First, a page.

Excuse me, I must be missing something, but when has sex between two consenting adults who are both single at the time and who wish to keep their private life private became a grave moral offense in Hong Kong society???????? FFS we're not even talking about a threesome or an extra-marital affair here, so where the heck is the scandal???????? Are girls "whores" because they dared to have sex before marriage??????? Are we living in the 1950s?????????

Oh apparently, their fault is that they are celebrities. See, according to the ill-conceived logic of a sizeable segment of the HK population, once people become performers and have a public profile they are obliged to tell the public EVERYTHING. Apparently they have eaten the salted fish so everything is up for grabs, including their private parts.

The people with such sincerely-held beliefs about their right to know all the minutiae of celeb lives didn't realise that they are the ones who are morally-suspect even while they rejoice in playing the role of moral police in judging the alleged sexual misdemeanours of the stars. Having poked their noses into private affairs that are clearly none of their business, they don't have the gumption to feel ashamed, but rather feel indignant at the victims themselves for "not really saying anything". How dare they keep quiet and not snake our thirst for gossip!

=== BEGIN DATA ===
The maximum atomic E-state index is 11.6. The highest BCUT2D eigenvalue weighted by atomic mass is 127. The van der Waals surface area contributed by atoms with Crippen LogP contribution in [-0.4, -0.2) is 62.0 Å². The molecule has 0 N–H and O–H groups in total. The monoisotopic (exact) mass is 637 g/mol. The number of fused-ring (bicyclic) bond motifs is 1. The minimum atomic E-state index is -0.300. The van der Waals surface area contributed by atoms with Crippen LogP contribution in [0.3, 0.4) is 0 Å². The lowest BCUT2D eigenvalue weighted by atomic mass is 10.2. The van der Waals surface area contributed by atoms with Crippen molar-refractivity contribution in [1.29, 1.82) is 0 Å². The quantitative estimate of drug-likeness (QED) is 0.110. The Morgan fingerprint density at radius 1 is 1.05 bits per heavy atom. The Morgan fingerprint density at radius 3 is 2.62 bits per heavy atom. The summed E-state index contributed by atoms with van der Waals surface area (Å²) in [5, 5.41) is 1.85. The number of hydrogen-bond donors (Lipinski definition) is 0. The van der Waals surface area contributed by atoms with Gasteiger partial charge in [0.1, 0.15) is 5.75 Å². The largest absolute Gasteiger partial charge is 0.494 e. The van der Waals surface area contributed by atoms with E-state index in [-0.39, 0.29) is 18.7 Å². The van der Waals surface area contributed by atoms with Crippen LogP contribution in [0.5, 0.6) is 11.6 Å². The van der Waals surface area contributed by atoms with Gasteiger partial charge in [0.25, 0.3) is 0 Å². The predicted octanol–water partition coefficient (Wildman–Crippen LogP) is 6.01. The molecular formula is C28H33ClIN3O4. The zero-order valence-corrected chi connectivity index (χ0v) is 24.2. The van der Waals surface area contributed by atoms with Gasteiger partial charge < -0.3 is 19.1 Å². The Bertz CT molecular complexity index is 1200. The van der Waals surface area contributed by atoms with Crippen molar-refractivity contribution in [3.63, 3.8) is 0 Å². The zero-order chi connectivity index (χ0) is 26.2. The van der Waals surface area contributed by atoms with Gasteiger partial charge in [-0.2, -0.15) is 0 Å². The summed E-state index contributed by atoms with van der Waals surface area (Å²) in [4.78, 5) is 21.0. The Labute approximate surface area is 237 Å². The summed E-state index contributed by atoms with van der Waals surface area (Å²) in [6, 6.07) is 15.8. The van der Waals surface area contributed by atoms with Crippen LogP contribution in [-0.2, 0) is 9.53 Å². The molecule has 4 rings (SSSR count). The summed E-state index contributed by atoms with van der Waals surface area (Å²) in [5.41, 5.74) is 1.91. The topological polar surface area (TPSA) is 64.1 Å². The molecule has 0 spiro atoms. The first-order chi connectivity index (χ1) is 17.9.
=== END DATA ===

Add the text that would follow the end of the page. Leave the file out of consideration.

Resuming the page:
The victims don't even have the right to remain silent, it seems.

But this is not even the end of it. According to many respectable bloggers, the male star concerned is not a victim at all, but a perpetrator, because he (1) engaged in deviant sex acts (cunninlingus and bjs, apparently) with multiple partners; (2) had the perversity to photograph / film his sexual escapades with his various partners AND store these materials; (3) was negligent in protecting his personal data, allowing such compromising materials to be leaked out to the public domain.